Along with the collaboratives, California also has the benefit of minimum nurse-to-patient ratios for hospitals, which can impact perinatal care, said Debra Bingham, the founder and executive director of the Baltimore-based Institute for Perinatal Quality Improvement. Plus, she’s noticed a culture of medical providers who are engaged and energized in quality improvements, she said.

“Another big reason is that success breeds success,” Bingham said. “The more expertise you have, you’re that much better in the next project.”

Racial disparities persist

In the United Sates, the perinatal mortality rate for black women is about twice as high as the rates for both white and Hispanic women, according to the new CDC report. That coincides with other research that has found “staggering” racial disparities in perinatal outcomes.

These disparities persist in California as well, said CPQCC spokeswoman Anjali Chowfla. The collaborative is working to understand how families experience care differently and how NICUs can address that. For example, a 2017 study published in the Journal of Perinatology describes how a black mom was “judged very harshly for being late for a feeding even though she had a long and challenging transit ride to get to the hospital. A white mother who was late on the same day was greeted with sympathy.”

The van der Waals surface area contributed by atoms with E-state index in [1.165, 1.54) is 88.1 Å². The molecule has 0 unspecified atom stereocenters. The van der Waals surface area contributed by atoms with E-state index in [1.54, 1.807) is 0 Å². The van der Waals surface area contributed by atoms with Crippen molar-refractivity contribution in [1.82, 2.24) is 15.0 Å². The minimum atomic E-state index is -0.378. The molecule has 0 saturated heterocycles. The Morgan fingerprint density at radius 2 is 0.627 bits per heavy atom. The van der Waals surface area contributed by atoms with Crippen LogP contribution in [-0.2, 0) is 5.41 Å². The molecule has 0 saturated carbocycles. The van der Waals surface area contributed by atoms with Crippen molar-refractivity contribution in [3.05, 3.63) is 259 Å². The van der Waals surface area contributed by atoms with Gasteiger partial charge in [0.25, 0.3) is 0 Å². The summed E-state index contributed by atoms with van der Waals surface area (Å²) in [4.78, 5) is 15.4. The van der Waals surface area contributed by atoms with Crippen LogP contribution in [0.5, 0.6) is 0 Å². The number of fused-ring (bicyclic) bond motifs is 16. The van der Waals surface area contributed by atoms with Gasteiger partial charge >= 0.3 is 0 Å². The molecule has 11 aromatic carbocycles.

Even if the infants themselves might not experience disparate care, their families might not be participating the same way if they feel sidelined or mistreated, Chowfla said, adding “this has the potential to impact health outcomes.” (Last year, I interviewed the perinatal collaborative’s Chief Scientific Officer Dr. Jochen Profit, who has studied how infants’ race influenced the quality of their hospital care in California.)